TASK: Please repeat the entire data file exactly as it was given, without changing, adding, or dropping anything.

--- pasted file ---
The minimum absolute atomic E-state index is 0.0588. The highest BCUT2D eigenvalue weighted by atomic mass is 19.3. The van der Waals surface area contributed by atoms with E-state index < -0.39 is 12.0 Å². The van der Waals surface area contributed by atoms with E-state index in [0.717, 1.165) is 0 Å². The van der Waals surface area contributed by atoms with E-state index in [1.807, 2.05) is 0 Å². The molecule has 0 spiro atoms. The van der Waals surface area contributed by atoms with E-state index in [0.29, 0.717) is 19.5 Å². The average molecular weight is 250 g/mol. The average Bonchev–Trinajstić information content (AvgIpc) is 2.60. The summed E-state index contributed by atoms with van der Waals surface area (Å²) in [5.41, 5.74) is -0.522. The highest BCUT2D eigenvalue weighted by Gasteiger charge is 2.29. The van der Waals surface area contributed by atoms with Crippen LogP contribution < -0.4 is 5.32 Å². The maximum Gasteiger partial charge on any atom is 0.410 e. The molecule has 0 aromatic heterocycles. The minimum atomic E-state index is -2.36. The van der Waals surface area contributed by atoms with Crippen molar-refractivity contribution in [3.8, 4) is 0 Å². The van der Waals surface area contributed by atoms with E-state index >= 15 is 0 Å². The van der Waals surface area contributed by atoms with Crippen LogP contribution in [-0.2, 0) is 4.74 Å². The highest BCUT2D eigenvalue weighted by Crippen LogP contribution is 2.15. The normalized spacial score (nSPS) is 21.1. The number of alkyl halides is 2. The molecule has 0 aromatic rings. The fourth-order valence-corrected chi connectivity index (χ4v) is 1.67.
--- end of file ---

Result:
The minimum absolute atomic E-state index is 0.0588. The highest BCUT2D eigenvalue weighted by atomic mass is 19.3. The van der Waals surface area contributed by atoms with E-state index < -0.39 is 12.0 Å². The van der Waals surface area contributed by atoms with E-state index in [0.717, 1.165) is 0 Å². The van der Waals surface area contributed by atoms with E-state index in [1.807, 2.05) is 0 Å². The molecule has 0 spiro atoms. The van der Waals surface area contributed by atoms with E-state index in [0.29, 0.717) is 19.5 Å². The average molecular weight is 250 g/mol. The average Bonchev–Trinajstić information content (AvgIpc) is 2.60. The summed E-state index contributed by atoms with van der Waals surface area (Å²) in [5.41, 5.74) is -0.522. The highest BCUT2D eigenvalue weighted by Gasteiger charge is 2.29. The van der Waals surface area contributed by atoms with Crippen LogP contribution < -0.4 is 5.32 Å². The maximum Gasteiger partial charge on any atom is 0.410 e. The molecule has 0 aromatic heterocycles. The minimum atomic E-state index is -2.36. The van der Waals surface area contributed by atoms with Crippen molar-refractivity contribution in [3.8, 4) is 0 Å². The van der Waals surface area contributed by atoms with E-state index >= 15 is 0 Å². The van der Waals surface area contributed by atoms with Crippen LogP contribution in [-0.2, 0) is 4.74 Å². The highest BCUT2D eigenvalue weighted by Crippen LogP contribution is 2.15. The normalized spacial score (nSPS) is 21.1. The number of alkyl halides is 2. The molecule has 0 aromatic rings. The fourth-order valence-corrected chi connectivity index (χ4v) is 1.67.